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J Rheumatol. 2007 Jul;34(7):1475-9. Epub 2007 Jun 1.

Health status disparities in ethnic minority patients with rheumatoid arthritis: a cross-sectional study.

Author information

  • 1Division of Immunology and Rheumatology, Stanford University School of Medicine, Palo Alto, California 94304, USA. bbruce@stanford.edu

Abstract

OBJECTIVE:

To examine disparities in disability, pain, and global health between Caucasian (n = 4294) and African American (n = 283) and Caucasian and Hispanic (n = 153) patients with rheumatoid arthritis (RA).

METHODS:

Patients were from 9 Arthritis, Rheumatism, and Aging Medical Information System databanks. Cross-sectional data were derived from the Health Assessment Questionnaire. Staged multivariate analysis of covariance was used to explore roles of possible contributing factors (age, sex, education, disease duration, number of comorbid conditions, and treatment) to ethnic minority disparities.

RESULTS:

The cohort was 91% Caucasian and 76% female. Caucasians were significantly older than African Americans and Hispanics (62 vs 56 and 55 yrs; both p < 0.0001 from Caucasians), better educated (13 vs 12 and 12 yrs; both p < 0.0001 from Caucasians), and had their RA longer (16 vs 13 and 15 yrs; p < 0.01 for African Americans). Unadjusted disability scores were statistically indistinguishable, but pain was worse in both ethnic groups (p < 0.01), and global health worse in Hispanics (p < 0.05). After adjustment for covariates, African Americans had the poorest outcomes in all 3 measures, although only pain in African Americans (p < 0.05) was statistically different from Caucasians.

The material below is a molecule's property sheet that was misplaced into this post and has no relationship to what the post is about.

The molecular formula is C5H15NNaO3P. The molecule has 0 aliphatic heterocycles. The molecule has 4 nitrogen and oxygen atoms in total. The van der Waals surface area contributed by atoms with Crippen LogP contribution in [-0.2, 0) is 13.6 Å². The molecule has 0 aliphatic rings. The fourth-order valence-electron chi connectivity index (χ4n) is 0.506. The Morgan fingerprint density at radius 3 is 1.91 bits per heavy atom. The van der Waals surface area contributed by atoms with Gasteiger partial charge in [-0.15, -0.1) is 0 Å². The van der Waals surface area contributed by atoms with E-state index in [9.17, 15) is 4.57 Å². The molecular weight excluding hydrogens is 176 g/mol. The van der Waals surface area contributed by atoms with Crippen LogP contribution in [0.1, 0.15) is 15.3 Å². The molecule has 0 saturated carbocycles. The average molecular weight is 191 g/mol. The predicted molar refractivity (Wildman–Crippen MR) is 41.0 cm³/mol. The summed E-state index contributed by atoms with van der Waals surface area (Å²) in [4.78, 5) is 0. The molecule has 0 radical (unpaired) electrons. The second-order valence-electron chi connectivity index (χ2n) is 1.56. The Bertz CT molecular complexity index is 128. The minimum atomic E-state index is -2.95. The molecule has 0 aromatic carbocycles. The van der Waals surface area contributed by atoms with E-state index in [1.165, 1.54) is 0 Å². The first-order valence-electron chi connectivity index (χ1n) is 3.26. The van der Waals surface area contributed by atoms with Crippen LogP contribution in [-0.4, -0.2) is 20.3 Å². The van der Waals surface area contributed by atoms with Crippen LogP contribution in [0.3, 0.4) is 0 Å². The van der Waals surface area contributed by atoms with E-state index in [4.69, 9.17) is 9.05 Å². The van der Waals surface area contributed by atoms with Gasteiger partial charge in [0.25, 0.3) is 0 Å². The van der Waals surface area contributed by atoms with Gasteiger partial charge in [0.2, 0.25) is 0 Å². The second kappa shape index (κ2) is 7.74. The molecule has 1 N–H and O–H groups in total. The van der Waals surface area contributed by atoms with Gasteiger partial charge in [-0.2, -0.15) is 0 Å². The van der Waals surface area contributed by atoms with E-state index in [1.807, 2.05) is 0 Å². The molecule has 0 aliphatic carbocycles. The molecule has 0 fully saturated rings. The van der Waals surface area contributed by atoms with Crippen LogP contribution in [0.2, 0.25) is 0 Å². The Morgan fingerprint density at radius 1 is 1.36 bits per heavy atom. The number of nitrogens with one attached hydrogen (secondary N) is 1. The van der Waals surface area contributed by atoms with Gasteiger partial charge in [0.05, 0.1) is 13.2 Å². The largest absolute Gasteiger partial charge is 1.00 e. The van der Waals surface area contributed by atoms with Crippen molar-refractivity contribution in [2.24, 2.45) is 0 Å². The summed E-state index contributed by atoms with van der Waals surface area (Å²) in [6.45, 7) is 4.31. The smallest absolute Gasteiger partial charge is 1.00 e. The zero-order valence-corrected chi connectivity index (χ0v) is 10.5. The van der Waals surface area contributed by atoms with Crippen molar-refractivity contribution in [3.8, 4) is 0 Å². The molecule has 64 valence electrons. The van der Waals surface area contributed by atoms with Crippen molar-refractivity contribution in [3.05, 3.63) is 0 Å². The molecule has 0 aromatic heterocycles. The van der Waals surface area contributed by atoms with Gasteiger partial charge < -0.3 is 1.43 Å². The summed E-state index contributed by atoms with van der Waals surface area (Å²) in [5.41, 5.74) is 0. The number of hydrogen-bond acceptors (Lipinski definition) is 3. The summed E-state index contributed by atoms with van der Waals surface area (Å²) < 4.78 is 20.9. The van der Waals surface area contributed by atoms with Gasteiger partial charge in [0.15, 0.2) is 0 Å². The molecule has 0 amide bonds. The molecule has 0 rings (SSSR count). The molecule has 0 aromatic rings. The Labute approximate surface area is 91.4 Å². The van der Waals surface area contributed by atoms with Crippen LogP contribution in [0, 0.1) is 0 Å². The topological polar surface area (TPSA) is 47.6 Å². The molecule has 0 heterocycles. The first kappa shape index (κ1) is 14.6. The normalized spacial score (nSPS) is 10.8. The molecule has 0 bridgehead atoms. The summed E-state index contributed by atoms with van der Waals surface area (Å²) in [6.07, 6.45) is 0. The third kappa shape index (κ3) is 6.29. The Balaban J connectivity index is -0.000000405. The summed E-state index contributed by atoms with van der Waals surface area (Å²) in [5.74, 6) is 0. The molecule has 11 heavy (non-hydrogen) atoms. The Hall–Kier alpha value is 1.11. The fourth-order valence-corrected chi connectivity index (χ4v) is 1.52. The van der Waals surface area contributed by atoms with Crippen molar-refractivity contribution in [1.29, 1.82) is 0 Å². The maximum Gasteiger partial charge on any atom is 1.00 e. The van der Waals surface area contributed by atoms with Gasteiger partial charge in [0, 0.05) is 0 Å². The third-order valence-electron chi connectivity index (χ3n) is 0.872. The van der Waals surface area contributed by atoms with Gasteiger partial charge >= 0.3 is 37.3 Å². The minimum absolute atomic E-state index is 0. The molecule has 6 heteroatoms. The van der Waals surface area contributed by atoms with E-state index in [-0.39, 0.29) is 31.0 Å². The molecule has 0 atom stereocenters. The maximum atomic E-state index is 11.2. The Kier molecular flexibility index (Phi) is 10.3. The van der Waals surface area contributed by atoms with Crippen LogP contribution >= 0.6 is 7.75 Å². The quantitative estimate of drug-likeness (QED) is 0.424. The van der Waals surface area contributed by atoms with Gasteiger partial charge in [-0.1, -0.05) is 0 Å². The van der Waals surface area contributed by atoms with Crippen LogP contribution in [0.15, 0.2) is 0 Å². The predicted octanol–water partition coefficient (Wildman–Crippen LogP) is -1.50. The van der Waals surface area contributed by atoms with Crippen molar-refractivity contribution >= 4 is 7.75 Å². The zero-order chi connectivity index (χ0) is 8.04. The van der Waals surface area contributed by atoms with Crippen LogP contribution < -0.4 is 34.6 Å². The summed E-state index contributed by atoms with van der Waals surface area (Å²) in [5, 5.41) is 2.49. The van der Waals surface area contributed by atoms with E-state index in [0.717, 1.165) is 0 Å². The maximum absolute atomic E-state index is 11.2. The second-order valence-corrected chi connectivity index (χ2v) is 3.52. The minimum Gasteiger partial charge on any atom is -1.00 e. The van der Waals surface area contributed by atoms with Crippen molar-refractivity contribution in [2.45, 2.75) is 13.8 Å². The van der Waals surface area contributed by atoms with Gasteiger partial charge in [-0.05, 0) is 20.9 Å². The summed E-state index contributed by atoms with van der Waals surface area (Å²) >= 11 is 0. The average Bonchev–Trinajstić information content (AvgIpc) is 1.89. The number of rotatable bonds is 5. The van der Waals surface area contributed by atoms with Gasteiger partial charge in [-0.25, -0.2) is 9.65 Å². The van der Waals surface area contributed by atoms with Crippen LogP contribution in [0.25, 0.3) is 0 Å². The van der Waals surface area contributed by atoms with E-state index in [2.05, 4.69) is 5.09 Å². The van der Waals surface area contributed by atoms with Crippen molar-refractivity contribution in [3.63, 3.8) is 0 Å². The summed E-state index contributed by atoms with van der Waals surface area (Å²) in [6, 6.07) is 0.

CONCLUSION:

Results of this exploratory study suggest that in a relatively similar cohort of patients with RA, minority health disparities exist. Both ethnic groups had poorer outcomes for all 3 measures than Caucasians after adjustment. Additional study and longitudinal research with larger numbers of patients are needed to improve our understanding of these differences and to assess potential causal roles.

PMID:
17552045
[PubMed - indexed for MEDLINE]
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